In my previous article, I analyzed Barack Obama’s campaign site, and talked about how well it’s designed. My original plan was to include a brief comparison to senator John McCain’s site. Due to the length of the article, and fairness to Mr. McCain, I think it’s only appropriate if I give his campaign site an unbiased review as I did for Mr. Obama.
I humbly suggest you to visit both presidential candidates’ web sites first, to form your own opinions before reading this article.
When I visited McCain’s site a few months back, it had a different design. Seeing the new site, I have to say it’s an improvement over the older design. In comparison, the new design is more modern, better laid out and more organized. However, what bothered me about the old site still exists in new site.
As soon as I arrived at the new homepage, I was very distracted by the different colored icons, buttons and banners. Not only was the color scheme distracting, but their styles were also inconsistent. The page as a whole looks very busy. It almost feels like several designers with different skill levels worked on parts of the page individually, without communication, and then slapped their piece together last minute for the final finish.
Let’s start with the things I do like:
The top navigation is pure css/text based. It’s probably the cleanest, most up-to-date looking element on this entire page. It’s a big improvement over the previous image-based buttons.
The News and Events sections are also fairly clean and easy to read. I like the big type used for the header text, they divide the sections well. Normally, I like photo thumbnails on the front page to serve as fresh content, but in this case I feel the photo section only adds more noise to an already busy page.
I’m afraid that’s all I liked about the front page, at least from an aesthetic point of view. Now, onto the rest:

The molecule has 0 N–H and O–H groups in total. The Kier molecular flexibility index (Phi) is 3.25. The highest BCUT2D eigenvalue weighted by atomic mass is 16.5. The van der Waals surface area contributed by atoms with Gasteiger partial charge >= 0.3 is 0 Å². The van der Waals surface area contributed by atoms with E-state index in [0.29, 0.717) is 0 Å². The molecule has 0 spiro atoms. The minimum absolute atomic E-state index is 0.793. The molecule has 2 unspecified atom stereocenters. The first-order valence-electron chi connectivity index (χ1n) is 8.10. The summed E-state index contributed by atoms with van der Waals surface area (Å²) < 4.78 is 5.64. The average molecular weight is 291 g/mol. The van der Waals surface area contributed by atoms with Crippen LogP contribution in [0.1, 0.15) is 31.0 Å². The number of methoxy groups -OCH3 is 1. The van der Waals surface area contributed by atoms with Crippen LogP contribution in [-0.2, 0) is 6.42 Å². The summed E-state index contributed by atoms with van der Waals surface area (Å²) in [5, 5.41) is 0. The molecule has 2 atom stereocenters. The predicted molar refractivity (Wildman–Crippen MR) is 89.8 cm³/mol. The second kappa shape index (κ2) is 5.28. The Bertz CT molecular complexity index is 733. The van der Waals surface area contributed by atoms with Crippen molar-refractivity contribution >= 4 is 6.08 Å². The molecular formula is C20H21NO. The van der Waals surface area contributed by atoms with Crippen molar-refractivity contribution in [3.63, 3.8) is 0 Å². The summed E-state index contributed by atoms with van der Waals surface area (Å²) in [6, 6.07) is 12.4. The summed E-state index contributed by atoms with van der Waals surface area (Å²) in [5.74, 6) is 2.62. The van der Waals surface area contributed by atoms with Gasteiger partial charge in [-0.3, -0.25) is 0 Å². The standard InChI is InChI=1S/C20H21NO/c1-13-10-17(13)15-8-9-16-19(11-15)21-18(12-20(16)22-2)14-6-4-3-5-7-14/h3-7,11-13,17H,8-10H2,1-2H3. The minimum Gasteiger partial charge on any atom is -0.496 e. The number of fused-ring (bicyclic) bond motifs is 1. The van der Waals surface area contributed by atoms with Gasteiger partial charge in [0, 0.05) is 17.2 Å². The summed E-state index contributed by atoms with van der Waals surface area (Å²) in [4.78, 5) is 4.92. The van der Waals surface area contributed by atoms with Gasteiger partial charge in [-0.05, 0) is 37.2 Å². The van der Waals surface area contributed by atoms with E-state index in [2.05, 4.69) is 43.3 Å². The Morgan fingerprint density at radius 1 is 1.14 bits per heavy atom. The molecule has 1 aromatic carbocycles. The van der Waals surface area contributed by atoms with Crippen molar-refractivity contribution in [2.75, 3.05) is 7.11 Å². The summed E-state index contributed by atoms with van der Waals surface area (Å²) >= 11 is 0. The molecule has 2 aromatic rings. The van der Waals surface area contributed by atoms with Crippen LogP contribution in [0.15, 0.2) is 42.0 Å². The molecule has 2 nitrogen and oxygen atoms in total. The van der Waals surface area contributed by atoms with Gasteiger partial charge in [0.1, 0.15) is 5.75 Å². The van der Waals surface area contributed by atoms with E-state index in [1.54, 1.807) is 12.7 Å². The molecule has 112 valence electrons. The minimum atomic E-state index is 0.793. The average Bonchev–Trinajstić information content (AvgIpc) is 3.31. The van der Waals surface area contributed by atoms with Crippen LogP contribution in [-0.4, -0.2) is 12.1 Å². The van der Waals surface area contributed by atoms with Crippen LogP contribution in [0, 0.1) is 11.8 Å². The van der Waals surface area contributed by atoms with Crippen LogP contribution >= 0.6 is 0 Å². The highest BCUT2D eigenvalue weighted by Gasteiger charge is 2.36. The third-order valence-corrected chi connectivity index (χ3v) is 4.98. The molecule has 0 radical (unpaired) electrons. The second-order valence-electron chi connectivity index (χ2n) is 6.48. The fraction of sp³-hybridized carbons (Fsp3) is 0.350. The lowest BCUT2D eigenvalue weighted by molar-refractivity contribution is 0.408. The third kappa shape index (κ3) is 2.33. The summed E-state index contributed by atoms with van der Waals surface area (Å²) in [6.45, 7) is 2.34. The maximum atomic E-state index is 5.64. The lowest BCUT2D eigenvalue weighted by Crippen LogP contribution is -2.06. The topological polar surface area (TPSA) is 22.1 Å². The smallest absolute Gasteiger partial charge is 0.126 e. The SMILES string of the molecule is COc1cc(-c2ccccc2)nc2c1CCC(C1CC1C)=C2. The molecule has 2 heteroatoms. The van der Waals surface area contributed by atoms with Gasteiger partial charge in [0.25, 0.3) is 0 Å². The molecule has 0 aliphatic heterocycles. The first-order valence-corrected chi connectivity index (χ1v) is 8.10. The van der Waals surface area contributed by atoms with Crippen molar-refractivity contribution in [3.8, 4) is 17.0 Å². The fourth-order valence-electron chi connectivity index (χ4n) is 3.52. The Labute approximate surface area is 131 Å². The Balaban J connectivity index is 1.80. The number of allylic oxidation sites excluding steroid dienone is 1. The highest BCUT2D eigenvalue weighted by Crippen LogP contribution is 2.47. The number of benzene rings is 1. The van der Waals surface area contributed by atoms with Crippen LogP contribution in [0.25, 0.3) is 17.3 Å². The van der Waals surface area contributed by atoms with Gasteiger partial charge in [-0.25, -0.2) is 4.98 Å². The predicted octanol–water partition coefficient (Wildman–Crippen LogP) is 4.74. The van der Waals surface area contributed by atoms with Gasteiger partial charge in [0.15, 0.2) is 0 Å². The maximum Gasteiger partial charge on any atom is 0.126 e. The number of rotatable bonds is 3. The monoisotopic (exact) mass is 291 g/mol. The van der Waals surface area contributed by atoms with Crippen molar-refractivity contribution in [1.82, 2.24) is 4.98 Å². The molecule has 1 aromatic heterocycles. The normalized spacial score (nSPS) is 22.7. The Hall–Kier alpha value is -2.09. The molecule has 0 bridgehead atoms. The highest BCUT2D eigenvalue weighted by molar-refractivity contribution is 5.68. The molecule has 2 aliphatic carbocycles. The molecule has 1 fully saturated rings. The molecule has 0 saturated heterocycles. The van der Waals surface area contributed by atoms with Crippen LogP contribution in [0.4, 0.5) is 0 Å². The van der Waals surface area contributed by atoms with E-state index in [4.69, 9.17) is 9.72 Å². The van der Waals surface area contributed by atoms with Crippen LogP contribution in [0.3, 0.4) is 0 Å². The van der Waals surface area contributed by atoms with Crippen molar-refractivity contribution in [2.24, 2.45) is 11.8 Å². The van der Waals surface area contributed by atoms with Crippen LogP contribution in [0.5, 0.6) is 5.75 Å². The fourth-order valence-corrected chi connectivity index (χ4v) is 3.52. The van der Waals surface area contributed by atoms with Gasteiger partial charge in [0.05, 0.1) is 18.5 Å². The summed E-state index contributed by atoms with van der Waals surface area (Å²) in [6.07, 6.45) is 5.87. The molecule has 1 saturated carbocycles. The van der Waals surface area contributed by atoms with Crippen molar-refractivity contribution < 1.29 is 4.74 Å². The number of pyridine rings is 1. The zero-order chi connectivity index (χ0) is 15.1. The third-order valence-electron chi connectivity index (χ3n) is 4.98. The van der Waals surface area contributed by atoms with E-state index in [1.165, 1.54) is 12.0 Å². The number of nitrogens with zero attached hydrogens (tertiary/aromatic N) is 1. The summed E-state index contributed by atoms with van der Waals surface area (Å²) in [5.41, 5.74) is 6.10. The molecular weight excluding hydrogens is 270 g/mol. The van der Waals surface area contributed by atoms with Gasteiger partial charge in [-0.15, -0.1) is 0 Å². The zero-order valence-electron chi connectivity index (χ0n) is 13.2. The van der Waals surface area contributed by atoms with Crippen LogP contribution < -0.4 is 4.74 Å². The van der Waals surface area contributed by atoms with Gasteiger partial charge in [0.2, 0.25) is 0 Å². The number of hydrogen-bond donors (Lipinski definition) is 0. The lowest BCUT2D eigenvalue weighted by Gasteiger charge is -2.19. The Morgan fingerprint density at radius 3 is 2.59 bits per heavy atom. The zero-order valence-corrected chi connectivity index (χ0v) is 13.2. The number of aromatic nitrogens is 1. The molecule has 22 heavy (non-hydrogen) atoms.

The year is 2008, and yet these buttons look like they’re from a Photoshop tutorial exercise in 1999, done poorly. Not only is the glossy effect sub par, but also the glow, glare, and padding of the text are inconsistent. You can find different types of buttons throughout the site.
When it comes to putting icons on a site, my philosophy is to evaluate the need for using icons first. If icons are to be used, then they better look like they’re from the same high quality set. Mix and match icons not only add noise to the site, but also scream unprofessional work.
I’d imagine both campaign teams have access to a huge collection of professional portrait shots of their candidates. I’m a bit surprised by the stark difference in choices here. As I said in the previous article, Obama and Biden’s photos look polished, appropriately post processed to convey the presidential look. Whoever Photoshoped Sarah Palin in clearly did not bother with any touch-ups at all. A simple tone mapping could’ve made the photo more professional. McCain’s web site header reminds me more of a local TV station’s, than potential world leaders.
I am not too crazy about the pose either. It’s possible McCain’s team wants to portray their candidates as more approachable, therefore the eye level shot instead of a low angle shot. This is not my complaint. My complaint is that both them of look hunchbacked.
Lastly, I’m surprised McCain’s site also uses blue as the main color. I expected red. Red is being used for the Republican candidate throughout this whole campaign. I admit, red is a tricky color to use, especially for a theme color. When used properly, it energizes and motivates. When used without much design thought, the site can burn with a bloody mess. I assume the designer went with a safer route.